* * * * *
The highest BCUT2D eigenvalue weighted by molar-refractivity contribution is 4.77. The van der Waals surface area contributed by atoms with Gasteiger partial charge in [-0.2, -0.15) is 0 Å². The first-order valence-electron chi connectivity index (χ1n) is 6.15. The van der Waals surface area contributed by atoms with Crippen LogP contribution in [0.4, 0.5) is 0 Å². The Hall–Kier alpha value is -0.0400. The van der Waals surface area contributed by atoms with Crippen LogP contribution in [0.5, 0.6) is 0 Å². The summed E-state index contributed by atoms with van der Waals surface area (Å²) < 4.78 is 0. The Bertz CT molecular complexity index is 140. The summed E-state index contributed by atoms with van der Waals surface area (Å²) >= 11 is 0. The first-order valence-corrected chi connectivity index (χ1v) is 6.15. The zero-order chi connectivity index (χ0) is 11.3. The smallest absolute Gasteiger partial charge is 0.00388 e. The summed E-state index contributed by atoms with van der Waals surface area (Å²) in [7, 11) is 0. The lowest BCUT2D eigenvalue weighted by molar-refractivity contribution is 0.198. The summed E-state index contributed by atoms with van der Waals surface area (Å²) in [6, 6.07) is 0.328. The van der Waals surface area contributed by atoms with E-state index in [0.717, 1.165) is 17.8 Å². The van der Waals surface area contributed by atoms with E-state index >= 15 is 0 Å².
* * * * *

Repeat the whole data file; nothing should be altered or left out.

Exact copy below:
The highest BCUT2D eigenvalue weighted by molar-refractivity contribution is 4.77. The van der Waals surface area contributed by atoms with Gasteiger partial charge in [-0.2, -0.15) is 0 Å². The first-order valence-electron chi connectivity index (χ1n) is 6.15. The van der Waals surface area contributed by atoms with Crippen LogP contribution in [0.4, 0.5) is 0 Å². The Hall–Kier alpha value is -0.0400. The van der Waals surface area contributed by atoms with Crippen LogP contribution in [0.5, 0.6) is 0 Å². The summed E-state index contributed by atoms with van der Waals surface area (Å²) < 4.78 is 0. The Bertz CT molecular complexity index is 140. The summed E-state index contributed by atoms with van der Waals surface area (Å²) >= 11 is 0. The first-order valence-corrected chi connectivity index (χ1v) is 6.15. The zero-order chi connectivity index (χ0) is 11.3. The smallest absolute Gasteiger partial charge is 0.00388 e. The summed E-state index contributed by atoms with van der Waals surface area (Å²) in [7, 11) is 0. The lowest BCUT2D eigenvalue weighted by molar-refractivity contribution is 0.198. The summed E-state index contributed by atoms with van der Waals surface area (Å²) in [6, 6.07) is 0.328. The van der Waals surface area contributed by atoms with E-state index in [0.717, 1.165) is 17.8 Å². The van der Waals surface area contributed by atoms with E-state index >= 15 is 0 Å².